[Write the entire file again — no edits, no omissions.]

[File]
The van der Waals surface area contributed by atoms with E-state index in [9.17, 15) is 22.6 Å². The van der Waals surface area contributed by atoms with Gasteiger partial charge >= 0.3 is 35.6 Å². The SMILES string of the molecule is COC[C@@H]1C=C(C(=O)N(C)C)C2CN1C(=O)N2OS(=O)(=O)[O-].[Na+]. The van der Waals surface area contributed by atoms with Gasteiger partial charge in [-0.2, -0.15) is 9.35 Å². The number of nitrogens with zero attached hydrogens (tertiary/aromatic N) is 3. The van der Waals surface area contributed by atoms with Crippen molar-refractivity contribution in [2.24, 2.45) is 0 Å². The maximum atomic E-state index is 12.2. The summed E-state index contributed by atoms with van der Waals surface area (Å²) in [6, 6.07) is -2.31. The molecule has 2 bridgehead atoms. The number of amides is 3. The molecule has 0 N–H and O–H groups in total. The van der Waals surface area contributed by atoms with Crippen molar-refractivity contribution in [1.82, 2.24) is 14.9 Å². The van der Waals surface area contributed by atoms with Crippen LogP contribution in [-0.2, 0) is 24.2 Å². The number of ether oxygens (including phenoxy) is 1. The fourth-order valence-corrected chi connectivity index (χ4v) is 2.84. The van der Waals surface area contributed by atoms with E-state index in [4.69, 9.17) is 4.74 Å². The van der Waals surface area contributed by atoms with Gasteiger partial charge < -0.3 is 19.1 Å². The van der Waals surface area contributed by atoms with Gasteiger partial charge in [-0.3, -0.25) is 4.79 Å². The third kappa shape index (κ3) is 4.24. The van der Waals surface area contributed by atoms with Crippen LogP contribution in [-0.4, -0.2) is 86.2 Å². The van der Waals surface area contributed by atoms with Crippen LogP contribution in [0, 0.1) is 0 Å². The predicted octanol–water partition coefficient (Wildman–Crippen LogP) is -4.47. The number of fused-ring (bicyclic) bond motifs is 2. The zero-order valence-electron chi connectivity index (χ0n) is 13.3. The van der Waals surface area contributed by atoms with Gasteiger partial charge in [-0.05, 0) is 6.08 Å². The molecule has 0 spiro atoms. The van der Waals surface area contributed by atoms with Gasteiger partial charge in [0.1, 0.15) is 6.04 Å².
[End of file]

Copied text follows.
The van der Waals surface area contributed by atoms with E-state index in [9.17, 15) is 22.6 Å². The van der Waals surface area contributed by atoms with Gasteiger partial charge >= 0.3 is 35.6 Å². The SMILES string of the molecule is COC[C@@H]1C=C(C(=O)N(C)C)C2CN1C(=O)N2OS(=O)(=O)[O-].[Na+]. The van der Waals surface area contributed by atoms with Gasteiger partial charge in [-0.2, -0.15) is 9.35 Å². The number of nitrogens with zero attached hydrogens (tertiary/aromatic N) is 3. The van der Waals surface area contributed by atoms with Crippen molar-refractivity contribution in [2.24, 2.45) is 0 Å². The maximum atomic E-state index is 12.2. The summed E-state index contributed by atoms with van der Waals surface area (Å²) in [6, 6.07) is -2.31. The molecule has 2 bridgehead atoms. The number of amides is 3. The molecule has 0 N–H and O–H groups in total. The van der Waals surface area contributed by atoms with Crippen molar-refractivity contribution in [1.82, 2.24) is 14.9 Å². The van der Waals surface area contributed by atoms with Crippen LogP contribution in [-0.2, 0) is 24.2 Å². The number of ether oxygens (including phenoxy) is 1. The fourth-order valence-corrected chi connectivity index (χ4v) is 2.84. The van der Waals surface area contributed by atoms with E-state index in [4.69, 9.17) is 4.74 Å². The van der Waals surface area contributed by atoms with Gasteiger partial charge < -0.3 is 19.1 Å². The van der Waals surface area contributed by atoms with Gasteiger partial charge in [-0.3, -0.25) is 4.79 Å². The third kappa shape index (κ3) is 4.24. The van der Waals surface area contributed by atoms with Crippen LogP contribution in [-0.4, -0.2) is 86.2 Å². The van der Waals surface area contributed by atoms with Crippen LogP contribution in [0, 0.1) is 0 Å². The predicted octanol–water partition coefficient (Wildman–Crippen LogP) is -4.47. The number of fused-ring (bicyclic) bond motifs is 2. The zero-order valence-electron chi connectivity index (χ0n) is 13.3. The van der Waals surface area contributed by atoms with Gasteiger partial charge in [-0.05, 0) is 6.08 Å². The molecule has 0 spiro atoms. The van der Waals surface area contributed by atoms with Gasteiger partial charge in [0.1, 0.15) is 6.04 Å².